Integrated devices and high-dimensional photonic systems for quantum technologies

Quantum technologies promise a change of paradigm for many fields of application, for example in communication systems, in high-performance computing and simulation of quantum systems, as well as in sensor technology. However, the experimental realization of suitable system still poses considerable challenges. Current efforts in photonic quantum target the implementation of practical and scalable systems, where the realization of controlled quantum network structures is key for many applications.

We explore three different, but compatible approaches to overcome current limitations for realization of future photonic quantum systems: non-linear integrated quantum optics, pulsed temporal modes and time-multiplexing.

Non-linear integrated quantum devices with multiple channels and tailored functionalities are required for implementation of suitable quantum circuits, which include high-performance quantum sources and fast electro-optic modulations on compact monolithic structures. We investigate concepts together with new fabrication technologies to establish a toolbox of integrated devices tailored for quantum applications. For the engineering of future-oriented quantum light structures, pulsed photon temporal modes are an attractive platform for advanced quantum information encoding. They are defined as field-orthogonal superposition states and constitute a high-dimensional quantum system, which is naturally present in current nonlinear quantum light sources. Here, the control of these temporal modes is key for the realization efficient quantum network architectures based on quantum inference. In integrated structures the pulsed temporal modes typically occupy only a single spatial mode and thus they can be efficiently used in single-mode fibre communication networks.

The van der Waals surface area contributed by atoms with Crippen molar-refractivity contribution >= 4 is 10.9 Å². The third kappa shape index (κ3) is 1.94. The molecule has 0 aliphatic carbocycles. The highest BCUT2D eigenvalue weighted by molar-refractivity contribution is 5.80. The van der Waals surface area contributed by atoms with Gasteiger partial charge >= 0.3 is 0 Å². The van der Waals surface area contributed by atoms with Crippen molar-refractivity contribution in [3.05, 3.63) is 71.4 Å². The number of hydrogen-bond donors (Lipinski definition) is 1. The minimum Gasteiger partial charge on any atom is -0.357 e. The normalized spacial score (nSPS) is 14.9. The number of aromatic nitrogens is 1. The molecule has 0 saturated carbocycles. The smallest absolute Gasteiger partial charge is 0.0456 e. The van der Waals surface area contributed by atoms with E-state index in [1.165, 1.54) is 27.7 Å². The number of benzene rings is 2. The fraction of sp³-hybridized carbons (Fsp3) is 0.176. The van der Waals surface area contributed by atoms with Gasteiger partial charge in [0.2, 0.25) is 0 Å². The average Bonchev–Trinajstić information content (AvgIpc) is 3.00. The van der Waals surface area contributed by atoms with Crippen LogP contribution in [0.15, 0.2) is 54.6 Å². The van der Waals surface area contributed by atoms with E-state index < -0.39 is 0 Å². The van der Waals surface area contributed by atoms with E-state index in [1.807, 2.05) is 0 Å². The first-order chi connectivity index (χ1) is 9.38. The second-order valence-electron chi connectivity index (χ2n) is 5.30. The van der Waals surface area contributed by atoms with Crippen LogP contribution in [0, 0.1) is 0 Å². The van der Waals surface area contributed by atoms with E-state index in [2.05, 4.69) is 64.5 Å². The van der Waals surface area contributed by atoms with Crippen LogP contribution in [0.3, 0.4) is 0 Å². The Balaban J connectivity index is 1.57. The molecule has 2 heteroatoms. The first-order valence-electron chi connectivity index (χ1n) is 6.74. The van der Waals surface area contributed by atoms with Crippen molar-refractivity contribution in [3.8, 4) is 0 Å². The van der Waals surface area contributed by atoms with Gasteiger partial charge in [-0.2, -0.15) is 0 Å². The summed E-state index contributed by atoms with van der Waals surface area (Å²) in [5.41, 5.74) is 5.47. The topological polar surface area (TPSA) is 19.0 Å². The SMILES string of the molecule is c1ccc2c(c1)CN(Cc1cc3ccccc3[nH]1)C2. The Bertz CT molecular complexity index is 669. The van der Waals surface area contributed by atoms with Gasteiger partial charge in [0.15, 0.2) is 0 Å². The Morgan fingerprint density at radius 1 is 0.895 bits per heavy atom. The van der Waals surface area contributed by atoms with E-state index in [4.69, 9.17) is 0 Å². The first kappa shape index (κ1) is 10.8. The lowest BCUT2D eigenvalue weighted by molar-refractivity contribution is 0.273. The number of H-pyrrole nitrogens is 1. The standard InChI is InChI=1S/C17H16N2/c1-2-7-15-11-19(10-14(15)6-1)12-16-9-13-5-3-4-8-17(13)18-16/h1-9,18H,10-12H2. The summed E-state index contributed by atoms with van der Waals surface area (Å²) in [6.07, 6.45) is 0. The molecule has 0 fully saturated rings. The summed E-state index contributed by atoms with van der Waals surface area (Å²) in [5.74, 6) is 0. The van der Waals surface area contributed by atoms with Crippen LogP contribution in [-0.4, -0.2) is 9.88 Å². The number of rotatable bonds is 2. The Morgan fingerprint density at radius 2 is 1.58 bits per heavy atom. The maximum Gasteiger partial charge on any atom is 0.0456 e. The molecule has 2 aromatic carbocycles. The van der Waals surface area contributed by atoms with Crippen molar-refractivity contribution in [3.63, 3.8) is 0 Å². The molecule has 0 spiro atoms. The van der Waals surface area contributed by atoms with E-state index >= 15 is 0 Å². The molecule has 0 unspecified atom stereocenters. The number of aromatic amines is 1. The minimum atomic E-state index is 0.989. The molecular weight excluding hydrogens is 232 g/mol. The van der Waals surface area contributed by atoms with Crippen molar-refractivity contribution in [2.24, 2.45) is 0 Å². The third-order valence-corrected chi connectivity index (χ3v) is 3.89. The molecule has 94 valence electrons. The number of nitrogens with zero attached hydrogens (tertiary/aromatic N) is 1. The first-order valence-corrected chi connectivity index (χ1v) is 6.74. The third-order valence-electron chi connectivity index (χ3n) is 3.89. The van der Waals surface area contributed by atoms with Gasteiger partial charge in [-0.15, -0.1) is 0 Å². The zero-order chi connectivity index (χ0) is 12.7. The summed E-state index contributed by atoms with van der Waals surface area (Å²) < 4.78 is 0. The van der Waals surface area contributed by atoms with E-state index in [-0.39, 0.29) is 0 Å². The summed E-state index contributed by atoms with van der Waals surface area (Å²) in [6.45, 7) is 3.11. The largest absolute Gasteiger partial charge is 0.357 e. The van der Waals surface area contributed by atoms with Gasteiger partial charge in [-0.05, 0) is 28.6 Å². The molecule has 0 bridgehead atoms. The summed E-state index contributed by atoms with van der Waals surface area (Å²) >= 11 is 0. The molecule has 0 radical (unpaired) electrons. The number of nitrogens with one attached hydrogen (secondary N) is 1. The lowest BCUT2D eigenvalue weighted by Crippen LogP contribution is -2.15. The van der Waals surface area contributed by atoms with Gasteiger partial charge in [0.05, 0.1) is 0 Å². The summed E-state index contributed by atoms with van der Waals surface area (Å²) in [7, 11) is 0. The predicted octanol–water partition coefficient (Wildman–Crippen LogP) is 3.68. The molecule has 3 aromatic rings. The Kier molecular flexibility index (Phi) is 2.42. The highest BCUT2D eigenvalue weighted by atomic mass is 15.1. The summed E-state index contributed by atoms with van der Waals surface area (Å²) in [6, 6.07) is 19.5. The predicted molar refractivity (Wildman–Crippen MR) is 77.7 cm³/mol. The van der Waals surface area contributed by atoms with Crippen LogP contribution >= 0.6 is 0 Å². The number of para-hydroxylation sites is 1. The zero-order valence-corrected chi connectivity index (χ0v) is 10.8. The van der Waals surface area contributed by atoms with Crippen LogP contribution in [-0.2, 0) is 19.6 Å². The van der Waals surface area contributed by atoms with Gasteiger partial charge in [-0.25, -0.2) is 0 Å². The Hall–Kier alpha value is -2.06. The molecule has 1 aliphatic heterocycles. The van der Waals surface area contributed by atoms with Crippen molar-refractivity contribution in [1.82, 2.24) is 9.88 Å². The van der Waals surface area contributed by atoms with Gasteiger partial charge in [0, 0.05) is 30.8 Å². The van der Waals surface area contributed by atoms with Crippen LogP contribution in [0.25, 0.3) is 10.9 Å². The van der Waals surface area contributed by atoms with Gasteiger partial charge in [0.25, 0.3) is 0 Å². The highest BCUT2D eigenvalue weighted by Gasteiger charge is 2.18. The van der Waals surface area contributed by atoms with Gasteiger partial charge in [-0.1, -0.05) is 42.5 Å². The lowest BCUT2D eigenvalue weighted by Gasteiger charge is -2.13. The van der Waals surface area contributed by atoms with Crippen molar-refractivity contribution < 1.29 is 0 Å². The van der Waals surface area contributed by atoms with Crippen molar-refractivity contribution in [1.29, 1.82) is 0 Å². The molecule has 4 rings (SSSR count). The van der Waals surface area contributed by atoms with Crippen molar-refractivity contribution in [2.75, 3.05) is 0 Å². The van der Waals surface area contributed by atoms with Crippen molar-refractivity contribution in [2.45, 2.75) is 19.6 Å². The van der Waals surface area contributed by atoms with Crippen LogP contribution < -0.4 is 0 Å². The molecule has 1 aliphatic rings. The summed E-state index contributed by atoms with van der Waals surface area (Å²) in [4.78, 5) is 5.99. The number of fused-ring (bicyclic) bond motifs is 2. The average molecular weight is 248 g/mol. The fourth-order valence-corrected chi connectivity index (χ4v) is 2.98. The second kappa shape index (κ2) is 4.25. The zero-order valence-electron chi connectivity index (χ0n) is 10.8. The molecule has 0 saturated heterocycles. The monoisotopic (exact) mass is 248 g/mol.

Time-multiplexed quantum systems allow for the efficient implementation of scalable and configurable networks with many modes and dynamic control of the underlying graph structures. This enables, e.g. feed-forward operations and source multiplexing for realizing efficient entanglement generation as well as the realization of flexible advanced quantum circuits for future quantum computation and simulation.

A plenary speaker presentation by Prof. Dr. Christine Silberhorn, Institute for Photonic Quantum Systems, Paderborn University.

She is fascinated by bringing fundamental science to a practical technology. In addition she is convinced that quantum photonics will bring real innovation to our current science and technology.

About Christine Silberhorn
Christine Silberhorn is professor at Paderborn University and Spokesperson of the Institute for Photonic Quantum Systems (PhoQS). She is best known for her work on the development of novel integrated-optical quantum devices and optical systems that lay the foundations for future quantum computers, in quantum communication and quantum metrology.

She completed her PhD at University of Erlangen and worked as post-doctoral researcher at the University of Oxford. She headed a Max Planck Research Group Leader in Erlangen, until 2010. Her research has been awarded by several prizes; she is Fellow of Optica and the Max Planck School of Photonics.

About Paderborn University, Institute for Photonic Quantum Systems (PhoQS)
PhoQS combines the expertise of over 30 scientists, including three ERC grant holders, from four disciplines. The research work of the 13 working groups from the departments of physics, mathematics, computer science and electrical engineering unites excellent basic research with application-oriented research at the highest level.

Research at PhoQS is currently funded nationally and internationally in more than 15 projects.

For more information visit the website.

Christine Silberhorn is plenary speaker at the 2024 edition of the European Conference on Integrated Optics.

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